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In Rockford, between Minneapolis and Buffalo on the CP line, Ben Sanderson, chief of the volunteer fire department, said he’s twice been unable to respond to calls due to blocked tracks. The issue has not been weighed by the City Council, “but it could be if a [fire] truck gets caught,” he said.
The blockages in Buffalo haven’t had any tragic consequences, even though the railroad separates the hospital and the ambulance service from the older, more densely populated part of town, including downtown and a nursing home.
But nearly everyone with a driver’s license in the Wright County city of 16,000 people seems to have a story of getting stuck on the way home with a car full of hungry kids or being late for work or experiencing the sinking feeling of seeing the stop arms come down and knowing the wait could be 10, 15, 20 minutes or more.
Andy Bihl, who delivers sandwiches for the proudly prompt Jimmy John’s, says deliveries that ought to take eight or nine minutes sometimes take a half-hour. He said he usually waits for trains to clear intersections, rather than embark on the sometimes-futile scramble to find an open intersection nearby.
“I get paid by the hour,” he explained.
Ron Enter, owner of Wright Lumber and Millwork, right at Central Avenue and the train tracks, said that while backups affect “everybody,” most Buffalo residents seem to regard it as the price of living in a city where the rumble and horns of freight trains have long been a round-the-clock feature.
CP: Big part of the landscape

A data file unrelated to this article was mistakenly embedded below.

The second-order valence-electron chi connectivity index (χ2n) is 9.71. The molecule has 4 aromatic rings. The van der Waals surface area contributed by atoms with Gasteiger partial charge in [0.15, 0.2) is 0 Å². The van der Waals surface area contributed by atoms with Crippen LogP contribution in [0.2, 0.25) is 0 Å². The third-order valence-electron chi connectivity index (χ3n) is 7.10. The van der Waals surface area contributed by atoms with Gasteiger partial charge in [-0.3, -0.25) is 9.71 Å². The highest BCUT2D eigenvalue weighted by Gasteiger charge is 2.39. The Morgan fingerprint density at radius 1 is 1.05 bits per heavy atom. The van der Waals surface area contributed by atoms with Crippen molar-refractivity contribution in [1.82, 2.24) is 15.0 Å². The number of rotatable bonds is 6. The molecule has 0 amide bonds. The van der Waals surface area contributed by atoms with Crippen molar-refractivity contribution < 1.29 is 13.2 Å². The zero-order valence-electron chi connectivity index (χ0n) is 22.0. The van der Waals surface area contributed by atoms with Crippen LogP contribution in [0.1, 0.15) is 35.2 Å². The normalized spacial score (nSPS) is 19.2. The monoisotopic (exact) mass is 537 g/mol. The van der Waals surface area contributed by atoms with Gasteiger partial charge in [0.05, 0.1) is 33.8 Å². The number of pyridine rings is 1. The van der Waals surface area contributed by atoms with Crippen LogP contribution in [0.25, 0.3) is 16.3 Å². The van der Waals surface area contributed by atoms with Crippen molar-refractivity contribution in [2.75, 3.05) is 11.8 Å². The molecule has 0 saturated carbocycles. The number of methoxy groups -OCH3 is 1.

The CP, which took control of the old Soo Line about 20 years ago, has a strong presence in Minnesota.
The Twin Cities area is its U.S. headquarters, and it has about 1,500 employees across Minnesota.
It operates 1,200 miles of freight lines in the state, second by a narrow margin only to BNSF. Its tracks run from the Twin Cities to western and northwestern Minnesota, as well as across the southern part of the state.
Thousands of Minnesotans have enjoyed its Holiday Train, which every December stops at cities across Minnesota, Canada and the rest of the United States to raise money and food for food banks.
Greenberg, the CP spokesman, said 16 to 18 trains per day pass through Buffalo, an average that’s been about the same for some time.
But he added that officials are aware that clogged crossings have been creating problems in Buffalo.
He said the company has reviewed the long blockages in November and February and intends to “take a closer look” at crew scheduling, to try to avoid other situations in which crews might walk away from parked trains.
He also said the company is looking into why the train in the November blockage wasn’t split to allow traffic through.
“We regret the events that occurred, and we want to look into their concerns, and take steps to address them,” Greenberg said. “We certainly want to continue to have a positive relationship with Buffalo, because we do value that community.”
Bill McAuliffe • 612-673-7646